As for sheer cluelessness, some wise soul once cautioned us never to attribute to malice that which can adequately be explained by stupidity. I suspect that's a relevant thought here. One need not venture far into the blogosphere to find evidence that some people seem to literally lose their heads when it's just them and a computer screen.

We may never know what (if anything) was going through the minds of the kids whose unconscionable actions set this tragedy in motion, as their lawyers have surely by now filled them with get-out-of-jail talking points. And maybe they were indeed motivated by hate for a sexual preference other than their own. But I can easily picture them encountering others' private moment, thinking "wow, this is wild!" and pulling out the flip-cam with no greater thought of the consequences than the hope of becoming famous for posting the next multi-million-view YouTube phenomenon.

So is there a lesson to be learned? Sure. We must recognize that free and easy access to the tools of communication in the digital age does not necessarily grant us the wisdom to use those tools responsibly. Or put more simply, please, find a brain cell somewhere in your head to engage before your fingers hit the keyboard. Don't be stupid.

And if we wish our young people to behave civilly toward their peers, perhaps we should try it ourselves.

Saturday, September 11, 2010

A Tale of Two Eras

On this lovely, lazy Saturday evening, Snow White and the Seven Dwarfs is on the television. I have settled my 50-something body into a comfy chair in my 83-year-old house to watch a 1937 movie with my daughter - 2010 style.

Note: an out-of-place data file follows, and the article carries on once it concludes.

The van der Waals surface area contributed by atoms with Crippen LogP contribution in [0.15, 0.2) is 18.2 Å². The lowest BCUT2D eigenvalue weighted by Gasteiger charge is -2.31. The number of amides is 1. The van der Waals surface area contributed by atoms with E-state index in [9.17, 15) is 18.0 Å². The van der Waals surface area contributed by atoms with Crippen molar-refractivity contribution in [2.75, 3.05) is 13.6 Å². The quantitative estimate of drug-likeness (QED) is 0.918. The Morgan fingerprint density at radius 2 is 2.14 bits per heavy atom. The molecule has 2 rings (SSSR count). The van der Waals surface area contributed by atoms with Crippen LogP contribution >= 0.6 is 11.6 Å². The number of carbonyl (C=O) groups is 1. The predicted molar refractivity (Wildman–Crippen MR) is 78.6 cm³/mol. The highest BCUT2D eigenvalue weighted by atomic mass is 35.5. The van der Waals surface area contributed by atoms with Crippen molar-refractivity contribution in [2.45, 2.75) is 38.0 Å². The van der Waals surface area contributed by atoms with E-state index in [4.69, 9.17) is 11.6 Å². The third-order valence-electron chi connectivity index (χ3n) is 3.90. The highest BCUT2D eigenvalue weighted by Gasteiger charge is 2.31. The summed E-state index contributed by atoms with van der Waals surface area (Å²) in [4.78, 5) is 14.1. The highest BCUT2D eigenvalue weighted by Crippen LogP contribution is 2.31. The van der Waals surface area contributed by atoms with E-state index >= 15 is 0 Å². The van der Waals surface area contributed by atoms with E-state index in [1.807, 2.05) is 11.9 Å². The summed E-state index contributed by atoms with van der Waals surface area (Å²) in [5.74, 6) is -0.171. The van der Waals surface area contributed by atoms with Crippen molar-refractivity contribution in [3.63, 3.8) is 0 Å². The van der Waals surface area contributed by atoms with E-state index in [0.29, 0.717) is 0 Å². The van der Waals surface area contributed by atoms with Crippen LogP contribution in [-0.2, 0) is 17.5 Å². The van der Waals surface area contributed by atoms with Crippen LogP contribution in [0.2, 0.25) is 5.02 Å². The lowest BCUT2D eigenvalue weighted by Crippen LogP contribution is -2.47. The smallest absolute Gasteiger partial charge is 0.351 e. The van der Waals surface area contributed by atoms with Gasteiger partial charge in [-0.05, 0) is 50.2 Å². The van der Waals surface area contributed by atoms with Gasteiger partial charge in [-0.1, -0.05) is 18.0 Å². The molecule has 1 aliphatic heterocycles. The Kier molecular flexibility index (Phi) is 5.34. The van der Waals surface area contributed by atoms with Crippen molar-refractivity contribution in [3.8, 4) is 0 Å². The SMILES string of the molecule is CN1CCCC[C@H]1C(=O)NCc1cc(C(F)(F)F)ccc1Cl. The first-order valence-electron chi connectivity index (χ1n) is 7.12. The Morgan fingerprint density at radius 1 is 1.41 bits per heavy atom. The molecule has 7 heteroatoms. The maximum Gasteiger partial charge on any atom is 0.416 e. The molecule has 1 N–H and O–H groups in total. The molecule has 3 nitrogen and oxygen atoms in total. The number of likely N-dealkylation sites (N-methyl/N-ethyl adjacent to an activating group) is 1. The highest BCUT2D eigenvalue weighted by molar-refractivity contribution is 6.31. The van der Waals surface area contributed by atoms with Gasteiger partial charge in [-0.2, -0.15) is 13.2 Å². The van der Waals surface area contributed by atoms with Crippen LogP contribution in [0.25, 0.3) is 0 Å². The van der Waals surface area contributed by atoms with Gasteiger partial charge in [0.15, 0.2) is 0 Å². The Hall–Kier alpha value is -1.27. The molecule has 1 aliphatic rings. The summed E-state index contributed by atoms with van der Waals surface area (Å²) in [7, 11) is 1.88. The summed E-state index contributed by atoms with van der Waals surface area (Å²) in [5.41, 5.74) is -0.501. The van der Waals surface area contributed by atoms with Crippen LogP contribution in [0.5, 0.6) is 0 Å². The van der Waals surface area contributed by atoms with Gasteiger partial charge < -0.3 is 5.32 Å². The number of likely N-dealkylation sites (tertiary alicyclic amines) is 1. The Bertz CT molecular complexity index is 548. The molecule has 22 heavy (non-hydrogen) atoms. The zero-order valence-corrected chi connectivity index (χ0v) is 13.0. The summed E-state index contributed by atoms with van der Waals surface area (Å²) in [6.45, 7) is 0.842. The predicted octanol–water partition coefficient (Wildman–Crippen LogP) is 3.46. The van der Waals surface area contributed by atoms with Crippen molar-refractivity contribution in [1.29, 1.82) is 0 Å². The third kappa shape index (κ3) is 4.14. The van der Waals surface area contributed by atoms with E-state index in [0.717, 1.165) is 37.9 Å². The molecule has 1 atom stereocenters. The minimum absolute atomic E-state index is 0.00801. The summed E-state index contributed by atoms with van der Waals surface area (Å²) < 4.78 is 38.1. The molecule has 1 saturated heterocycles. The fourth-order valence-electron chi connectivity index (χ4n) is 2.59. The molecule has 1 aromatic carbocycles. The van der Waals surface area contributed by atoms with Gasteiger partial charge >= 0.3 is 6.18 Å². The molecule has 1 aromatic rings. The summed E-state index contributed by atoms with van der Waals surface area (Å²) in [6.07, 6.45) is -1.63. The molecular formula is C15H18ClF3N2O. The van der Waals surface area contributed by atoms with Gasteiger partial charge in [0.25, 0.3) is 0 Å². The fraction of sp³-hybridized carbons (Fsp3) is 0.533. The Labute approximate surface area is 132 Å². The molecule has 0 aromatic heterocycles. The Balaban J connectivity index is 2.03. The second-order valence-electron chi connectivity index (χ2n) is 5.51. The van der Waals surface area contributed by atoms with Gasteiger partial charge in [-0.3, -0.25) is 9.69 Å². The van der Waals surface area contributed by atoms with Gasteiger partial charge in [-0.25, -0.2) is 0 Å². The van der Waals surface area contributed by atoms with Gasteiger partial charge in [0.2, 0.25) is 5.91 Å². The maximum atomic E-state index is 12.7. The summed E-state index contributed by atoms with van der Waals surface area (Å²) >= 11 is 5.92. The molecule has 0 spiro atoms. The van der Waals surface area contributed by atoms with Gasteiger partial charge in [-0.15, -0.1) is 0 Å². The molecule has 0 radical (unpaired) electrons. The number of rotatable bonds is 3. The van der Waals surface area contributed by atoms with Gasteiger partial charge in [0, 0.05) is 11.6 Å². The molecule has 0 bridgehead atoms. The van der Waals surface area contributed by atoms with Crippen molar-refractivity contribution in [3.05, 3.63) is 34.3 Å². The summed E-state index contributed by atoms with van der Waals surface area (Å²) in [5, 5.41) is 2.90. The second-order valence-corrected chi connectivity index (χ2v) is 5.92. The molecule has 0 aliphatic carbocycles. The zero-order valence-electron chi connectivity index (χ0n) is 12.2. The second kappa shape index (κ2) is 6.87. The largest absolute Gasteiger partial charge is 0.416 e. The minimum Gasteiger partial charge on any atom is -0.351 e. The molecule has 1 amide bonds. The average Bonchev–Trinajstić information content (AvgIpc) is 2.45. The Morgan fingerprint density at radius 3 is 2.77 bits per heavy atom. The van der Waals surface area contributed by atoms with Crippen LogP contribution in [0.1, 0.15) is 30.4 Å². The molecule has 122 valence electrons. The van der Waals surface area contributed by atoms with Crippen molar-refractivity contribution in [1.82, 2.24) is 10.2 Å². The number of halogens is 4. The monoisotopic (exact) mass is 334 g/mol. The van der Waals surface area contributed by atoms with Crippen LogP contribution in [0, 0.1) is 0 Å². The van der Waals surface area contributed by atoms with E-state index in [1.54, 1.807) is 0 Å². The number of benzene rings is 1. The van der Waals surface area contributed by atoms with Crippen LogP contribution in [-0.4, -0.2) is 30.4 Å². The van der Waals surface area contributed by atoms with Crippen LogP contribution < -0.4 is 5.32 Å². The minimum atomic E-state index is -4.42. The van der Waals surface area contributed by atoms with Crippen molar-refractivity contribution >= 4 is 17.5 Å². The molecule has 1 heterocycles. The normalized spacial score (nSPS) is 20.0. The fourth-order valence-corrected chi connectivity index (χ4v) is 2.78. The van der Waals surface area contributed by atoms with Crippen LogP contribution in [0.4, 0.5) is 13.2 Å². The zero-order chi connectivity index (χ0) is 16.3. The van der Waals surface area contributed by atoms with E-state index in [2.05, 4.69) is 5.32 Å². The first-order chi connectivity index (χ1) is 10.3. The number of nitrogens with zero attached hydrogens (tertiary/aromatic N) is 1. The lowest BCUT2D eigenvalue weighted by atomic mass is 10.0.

She's sitting in her own house on her own sofa a mile away and we're enjoying the movie together via text message.

"Oh my gosh, the singing is soooo 1930s," I tap into the ether.

"I know!" comes the reply. "And the graphics. Or maybe then it was just called animation."

Indeed. It's difficult to watch this, the first full-length cel-animated color feature movie ever (something I know because I could look it up on Wikipedia from my iPhone) without noticing how much charm and rich detail has been lost in surrendering the painstaking hand of the artist to the efficiency of the computer.

"When we grew up everyone focused on the fairy-tale ending - either saying 'pooh pooh I don't need a prince,' or 'I want a knight in shining armor,' says the next message on the little iPhone screen I hold in my hand, while Otis the dog snores beside me.

"But no one focuses on how sweet and good Snow White is to emulate, or you could be ugly and jealous like the queen. A much better lesson learned, if you ask me."

Interesting point.

"Makes me want to see Bambi, even though it makes me cry," comes her next message, as Snow White makes her way through the forest and encounters woodland creatures that look a lot like characters in that 1942 tear-jerker. Although for my money, nothing draws out the hankies like the scene of Mrs. Jumbo caressing her baby elephant through the bars of lock-up in Dumbo, circa 1941. Both dates drawn from another quick Wiki check.

"They'd never get away with naming a mute character Dopey today," I observe. There is something to be said for progress.

The ending, of course, is preposterous. Felled by the poison apple, Snow White sleeps as snowflakes turn to spring blossoms, awakening only when the visiting prince plants a kiss on her lips. She opens her eyes, stretches, steps out of her glass coffin, hops on the Prince's horse and heads off to happily-ever-after.